Ballmer Talks Business to Stanford Students

 
 
By Peter Galli  |  Posted 2007-03-15 Email Print this article Print
 
 
 
 
 
 
 

Microsoft's CEO spoke at the Stanford Graduate School of Business about the world of corporate leadership and management; he also called for more students to embrace a career in technology.

Microsoft CEO Steve Ballmer came back to the Stanford Graduate School of Business on March 15 to share his insights into the world of corporate leadership, management and to call for more students to embrace a career in technology. The event, titled "A Conversation with Steve Ballmer," was attended by several hundred Stanford students and was moderated by Robert Joss, the dean of the Stanford Business School.
Joss introduced Ballmer by telling attendees that Ballmer grew up in Detroit, was active in high school basketball, got a perfect 800 on his mathematics SAT, and went to Harvard, where he got his undergraduate degree in applied math and economics.
Several years later, after a stint at Procter & Gamble, Ballmer returned to his studies, this time at Stanford Business School, class of 1981, but he left after his first year to join Bill Gates at his startup called Microsoft, where Ballmer was the first business hire. Ballmer received applause when taking the stage and thanked the students for their welcome. Asked about the state of play at Microsoft, Ballmer responded that the companys core competence is writing software for broad, horizontal things, but he noted that applying that is also very important. "The power of software will continue to positively change society," he said, citing how Gates and other Microsoft executives had recently come up with the top 100 technologies that will change the world going forward.
Click here to read more about eWEEKs interview with Ballmer after the business launch of Vista. "I asked him for just five, but Bill said that, as we spend $7 billion on research and development every year, he wanted $70 and $100 million for each," he said. Ballmer said that while Microsoft had reached a milestone with Vista—acknowledging that it took longer than he would have liked to get there—the release of that operating system had enabled the next generation of growth. Asked what it was like being one of his direct reports, Ballmer said there was enough for him to do without having to micromanage those executives. He said 35 percent of his time was spent on representing the company externally, a third was tied up in coaching and mentoring staff, doing review and execution strategies, board and recruiting meetings, with a third of his time spent on things he wanted to focus on—big challenges or areas of strategic growth. Next Page: Leadership.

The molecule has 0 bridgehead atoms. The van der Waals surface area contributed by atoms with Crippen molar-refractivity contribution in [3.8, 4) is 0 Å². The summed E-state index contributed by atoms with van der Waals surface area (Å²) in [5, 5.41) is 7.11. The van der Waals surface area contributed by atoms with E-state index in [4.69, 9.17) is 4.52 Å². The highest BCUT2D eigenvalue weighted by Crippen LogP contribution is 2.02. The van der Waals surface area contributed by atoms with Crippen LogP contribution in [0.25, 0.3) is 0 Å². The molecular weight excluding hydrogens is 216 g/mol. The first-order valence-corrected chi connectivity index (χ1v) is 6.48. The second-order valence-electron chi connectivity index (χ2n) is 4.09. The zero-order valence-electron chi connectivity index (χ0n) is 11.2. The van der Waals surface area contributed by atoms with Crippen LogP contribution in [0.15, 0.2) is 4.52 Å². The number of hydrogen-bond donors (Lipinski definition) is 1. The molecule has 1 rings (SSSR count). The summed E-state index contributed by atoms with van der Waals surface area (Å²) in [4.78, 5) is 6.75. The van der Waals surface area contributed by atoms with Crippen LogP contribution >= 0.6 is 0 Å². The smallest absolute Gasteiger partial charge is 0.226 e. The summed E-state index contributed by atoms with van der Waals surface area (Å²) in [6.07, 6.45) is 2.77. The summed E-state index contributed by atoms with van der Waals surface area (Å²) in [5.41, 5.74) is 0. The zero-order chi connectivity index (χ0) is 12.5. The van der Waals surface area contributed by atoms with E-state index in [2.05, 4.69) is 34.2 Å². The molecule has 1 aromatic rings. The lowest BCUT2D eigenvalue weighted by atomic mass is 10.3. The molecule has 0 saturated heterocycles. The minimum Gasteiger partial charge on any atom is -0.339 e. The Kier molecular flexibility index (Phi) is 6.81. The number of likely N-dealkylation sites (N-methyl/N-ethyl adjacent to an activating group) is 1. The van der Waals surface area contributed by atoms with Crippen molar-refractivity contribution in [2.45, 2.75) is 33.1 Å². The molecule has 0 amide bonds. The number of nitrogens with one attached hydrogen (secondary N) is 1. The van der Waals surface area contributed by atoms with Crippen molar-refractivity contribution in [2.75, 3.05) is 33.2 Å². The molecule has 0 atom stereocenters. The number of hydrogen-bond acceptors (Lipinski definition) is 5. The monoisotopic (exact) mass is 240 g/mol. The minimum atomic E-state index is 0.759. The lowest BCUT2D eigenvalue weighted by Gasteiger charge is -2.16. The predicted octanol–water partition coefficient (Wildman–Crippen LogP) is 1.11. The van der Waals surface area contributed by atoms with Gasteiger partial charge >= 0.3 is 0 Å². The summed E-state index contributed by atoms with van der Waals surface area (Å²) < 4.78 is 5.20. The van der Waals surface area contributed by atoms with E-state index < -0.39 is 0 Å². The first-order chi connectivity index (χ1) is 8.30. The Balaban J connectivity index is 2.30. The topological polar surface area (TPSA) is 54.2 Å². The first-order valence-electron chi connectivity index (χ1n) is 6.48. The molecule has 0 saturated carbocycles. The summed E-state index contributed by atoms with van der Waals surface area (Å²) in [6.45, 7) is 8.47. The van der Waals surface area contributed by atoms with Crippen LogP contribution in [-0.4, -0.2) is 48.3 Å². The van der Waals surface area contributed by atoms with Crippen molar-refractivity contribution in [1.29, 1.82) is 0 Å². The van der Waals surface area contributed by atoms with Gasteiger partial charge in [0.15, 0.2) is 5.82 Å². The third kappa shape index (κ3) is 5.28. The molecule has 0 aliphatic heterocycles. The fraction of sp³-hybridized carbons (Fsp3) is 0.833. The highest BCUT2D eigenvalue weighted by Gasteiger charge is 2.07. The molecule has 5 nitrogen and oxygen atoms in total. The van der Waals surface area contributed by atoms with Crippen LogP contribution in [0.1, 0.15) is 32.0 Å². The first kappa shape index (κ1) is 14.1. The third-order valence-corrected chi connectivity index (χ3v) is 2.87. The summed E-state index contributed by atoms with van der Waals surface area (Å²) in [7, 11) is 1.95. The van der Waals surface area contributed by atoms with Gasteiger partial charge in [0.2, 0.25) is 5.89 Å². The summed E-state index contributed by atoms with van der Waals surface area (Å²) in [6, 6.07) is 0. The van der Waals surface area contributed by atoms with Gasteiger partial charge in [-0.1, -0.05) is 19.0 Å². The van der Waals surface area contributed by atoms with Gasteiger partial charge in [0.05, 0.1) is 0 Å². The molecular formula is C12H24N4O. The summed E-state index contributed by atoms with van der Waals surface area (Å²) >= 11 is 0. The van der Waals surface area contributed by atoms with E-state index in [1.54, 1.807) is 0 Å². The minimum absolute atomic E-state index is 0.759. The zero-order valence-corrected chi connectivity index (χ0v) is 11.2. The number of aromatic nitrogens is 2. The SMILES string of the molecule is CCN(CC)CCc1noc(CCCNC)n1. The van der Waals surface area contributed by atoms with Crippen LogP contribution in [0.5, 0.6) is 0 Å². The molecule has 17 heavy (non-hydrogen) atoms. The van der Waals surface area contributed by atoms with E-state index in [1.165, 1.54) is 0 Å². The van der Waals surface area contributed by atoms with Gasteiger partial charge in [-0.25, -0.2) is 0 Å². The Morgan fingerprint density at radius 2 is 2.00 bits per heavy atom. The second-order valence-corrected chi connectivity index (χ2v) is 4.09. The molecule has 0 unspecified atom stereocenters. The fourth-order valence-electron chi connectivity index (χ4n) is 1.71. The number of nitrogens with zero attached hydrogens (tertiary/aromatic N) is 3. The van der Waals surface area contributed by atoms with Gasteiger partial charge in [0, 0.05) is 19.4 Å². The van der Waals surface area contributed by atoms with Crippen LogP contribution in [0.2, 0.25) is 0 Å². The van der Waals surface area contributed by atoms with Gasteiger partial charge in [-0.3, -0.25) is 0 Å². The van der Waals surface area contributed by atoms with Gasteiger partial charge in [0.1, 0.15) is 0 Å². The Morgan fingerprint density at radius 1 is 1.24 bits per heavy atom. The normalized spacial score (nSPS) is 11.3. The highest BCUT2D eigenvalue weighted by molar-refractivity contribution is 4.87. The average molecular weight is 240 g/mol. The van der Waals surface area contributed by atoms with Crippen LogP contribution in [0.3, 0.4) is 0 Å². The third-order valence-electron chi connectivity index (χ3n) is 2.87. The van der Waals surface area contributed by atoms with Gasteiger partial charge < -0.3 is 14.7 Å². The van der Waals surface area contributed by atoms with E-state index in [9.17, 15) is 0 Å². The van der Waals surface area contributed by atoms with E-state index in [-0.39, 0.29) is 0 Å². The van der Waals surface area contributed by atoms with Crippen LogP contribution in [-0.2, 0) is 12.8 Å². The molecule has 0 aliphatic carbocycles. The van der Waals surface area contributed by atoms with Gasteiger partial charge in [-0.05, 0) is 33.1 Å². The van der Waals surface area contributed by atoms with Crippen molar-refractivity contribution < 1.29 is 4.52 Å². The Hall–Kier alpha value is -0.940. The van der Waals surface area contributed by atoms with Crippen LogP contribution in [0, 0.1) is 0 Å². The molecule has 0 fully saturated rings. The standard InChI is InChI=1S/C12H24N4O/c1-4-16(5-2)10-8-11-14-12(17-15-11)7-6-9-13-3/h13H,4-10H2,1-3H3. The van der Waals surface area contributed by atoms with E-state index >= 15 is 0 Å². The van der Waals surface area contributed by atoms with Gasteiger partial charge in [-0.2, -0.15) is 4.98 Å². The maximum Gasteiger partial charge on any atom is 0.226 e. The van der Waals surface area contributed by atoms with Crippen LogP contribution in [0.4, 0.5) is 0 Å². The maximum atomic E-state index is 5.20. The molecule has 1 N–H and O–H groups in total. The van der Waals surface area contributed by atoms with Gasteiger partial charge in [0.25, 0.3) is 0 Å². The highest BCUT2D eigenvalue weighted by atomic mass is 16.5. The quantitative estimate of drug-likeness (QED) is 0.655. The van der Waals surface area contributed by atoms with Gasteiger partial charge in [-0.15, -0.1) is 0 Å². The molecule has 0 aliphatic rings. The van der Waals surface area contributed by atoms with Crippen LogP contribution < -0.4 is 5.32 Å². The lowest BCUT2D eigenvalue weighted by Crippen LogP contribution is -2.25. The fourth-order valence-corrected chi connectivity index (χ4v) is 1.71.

Peter Galli has been a financial/technology reporter for 12 years at leading publications in South Africa, the UK and the US. He has been Investment Editor of South Africa's Business Day Newspaper, the sister publication of the Financial Times of London.

He was also Group Financial Communications Manager for First National Bank, the second largest banking group in South Africa before moving on to become Executive News Editor of Business Report, the largest daily financial newspaper in South Africa, owned by the global Independent Newspapers group.

He was responsible for a national reporting team of 20 based in four bureaus. He also edited and contributed to its weekly technology page, and launched a financial and technology radio service supplying daily news bulletins to the national broadcaster, the South African Broadcasting Corporation, which were then distributed to some 50 radio stations across the country.

He was then transferred to San Francisco as Business Report's U.S. Correspondent to cover Silicon Valley, trade and finance between the US, Europe and emerging markets like South Africa. After serving that role for more than two years, he joined eWeek as a Senior Editor, covering software platforms in August 2000.

He has comprehensively covered Microsoft and its Windows and .Net platforms, as well as the many legal challenges it has faced. He has also focused on Sun Microsystems and its Solaris operating environment, Java and Unix offerings. He covers developments in the open source community, particularly around the Linux kernel and the effects it will have on the enterprise.

He has written extensively about new products for the Linux and Unix platforms, the development of open standards and critically looked at the potential Linux has to offer an alternative operating system and platform to Windows, .Net and Unix-based solutions like Solaris.

His interviews with senior industry executives include Microsoft CEO Steve Ballmer, Linus Torvalds, the original developer of the Linux operating system, Sun CEO Scot McNealy, and Bill Zeitler, a senior vice president at IBM.

For numerous examples of his writing you can search under his name at the eWEEK Website at www.eweek.com.

 
 
 
 
 
 
 

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